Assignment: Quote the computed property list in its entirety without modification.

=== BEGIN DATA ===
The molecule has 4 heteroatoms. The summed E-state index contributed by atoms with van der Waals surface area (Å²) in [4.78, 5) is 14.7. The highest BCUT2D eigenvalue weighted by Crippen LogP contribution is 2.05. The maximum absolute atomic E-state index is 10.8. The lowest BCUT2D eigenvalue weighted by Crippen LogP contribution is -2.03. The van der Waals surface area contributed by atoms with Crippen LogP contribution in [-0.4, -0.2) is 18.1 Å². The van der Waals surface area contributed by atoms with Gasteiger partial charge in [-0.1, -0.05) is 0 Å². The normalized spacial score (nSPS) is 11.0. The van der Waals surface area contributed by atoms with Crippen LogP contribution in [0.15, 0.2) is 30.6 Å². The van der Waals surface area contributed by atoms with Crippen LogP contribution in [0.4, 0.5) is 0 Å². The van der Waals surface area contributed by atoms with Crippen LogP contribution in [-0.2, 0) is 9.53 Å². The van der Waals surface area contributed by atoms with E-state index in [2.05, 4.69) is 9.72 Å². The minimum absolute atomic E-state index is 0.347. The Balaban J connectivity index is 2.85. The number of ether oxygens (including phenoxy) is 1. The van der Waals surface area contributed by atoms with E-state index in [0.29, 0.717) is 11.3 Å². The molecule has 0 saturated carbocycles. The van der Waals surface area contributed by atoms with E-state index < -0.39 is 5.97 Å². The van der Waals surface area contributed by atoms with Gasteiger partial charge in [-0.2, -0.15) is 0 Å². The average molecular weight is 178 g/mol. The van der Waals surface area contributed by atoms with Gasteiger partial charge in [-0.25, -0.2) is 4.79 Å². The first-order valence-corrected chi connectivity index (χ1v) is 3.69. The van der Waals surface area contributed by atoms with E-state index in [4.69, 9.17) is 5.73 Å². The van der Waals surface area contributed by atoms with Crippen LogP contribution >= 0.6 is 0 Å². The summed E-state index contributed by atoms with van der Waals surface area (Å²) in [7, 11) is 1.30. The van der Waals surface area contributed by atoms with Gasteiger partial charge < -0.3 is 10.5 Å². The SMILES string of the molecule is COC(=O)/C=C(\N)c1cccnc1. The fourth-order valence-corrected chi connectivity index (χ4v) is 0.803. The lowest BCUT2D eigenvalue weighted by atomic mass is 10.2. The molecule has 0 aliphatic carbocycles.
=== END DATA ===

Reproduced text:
The molecule has 4 heteroatoms. The summed E-state index contributed by atoms with van der Waals surface area (Å²) in [4.78, 5) is 14.7. The highest BCUT2D eigenvalue weighted by Crippen LogP contribution is 2.05. The maximum absolute atomic E-state index is 10.8. The lowest BCUT2D eigenvalue weighted by Crippen LogP contribution is -2.03. The van der Waals surface area contributed by atoms with Crippen LogP contribution in [-0.4, -0.2) is 18.1 Å². The van der Waals surface area contributed by atoms with Gasteiger partial charge in [-0.1, -0.05) is 0 Å². The normalized spacial score (nSPS) is 11.0. The van der Waals surface area contributed by atoms with Crippen LogP contribution in [0.15, 0.2) is 30.6 Å². The van der Waals surface area contributed by atoms with Crippen LogP contribution in [0.4, 0.5) is 0 Å². The van der Waals surface area contributed by atoms with Crippen LogP contribution in [-0.2, 0) is 9.53 Å². The van der Waals surface area contributed by atoms with E-state index in [2.05, 4.69) is 9.72 Å². The minimum absolute atomic E-state index is 0.347. The Balaban J connectivity index is 2.85. The number of ether oxygens (including phenoxy) is 1. The van der Waals surface area contributed by atoms with E-state index in [0.29, 0.717) is 11.3 Å². The molecule has 0 saturated carbocycles. The van der Waals surface area contributed by atoms with E-state index < -0.39 is 5.97 Å². The van der Waals surface area contributed by atoms with Gasteiger partial charge in [-0.2, -0.15) is 0 Å². The average molecular weight is 178 g/mol. The van der Waals surface area contributed by atoms with Gasteiger partial charge in [-0.25, -0.2) is 4.79 Å². The first-order valence-corrected chi connectivity index (χ1v) is 3.69. The van der Waals surface area contributed by atoms with E-state index in [4.69, 9.17) is 5.73 Å². The van der Waals surface area contributed by atoms with Crippen LogP contribution >= 0.6 is 0 Å². The summed E-state index contributed by atoms with van der Waals surface area (Å²) in [7, 11) is 1.30. The van der Waals surface area contributed by atoms with Gasteiger partial charge < -0.3 is 10.5 Å². The SMILES string of the molecule is COC(=O)/C=C(\N)c1cccnc1. The fourth-order valence-corrected chi connectivity index (χ4v) is 0.803. The lowest BCUT2D eigenvalue weighted by atomic mass is 10.2. The molecule has 0 aliphatic carbocycles.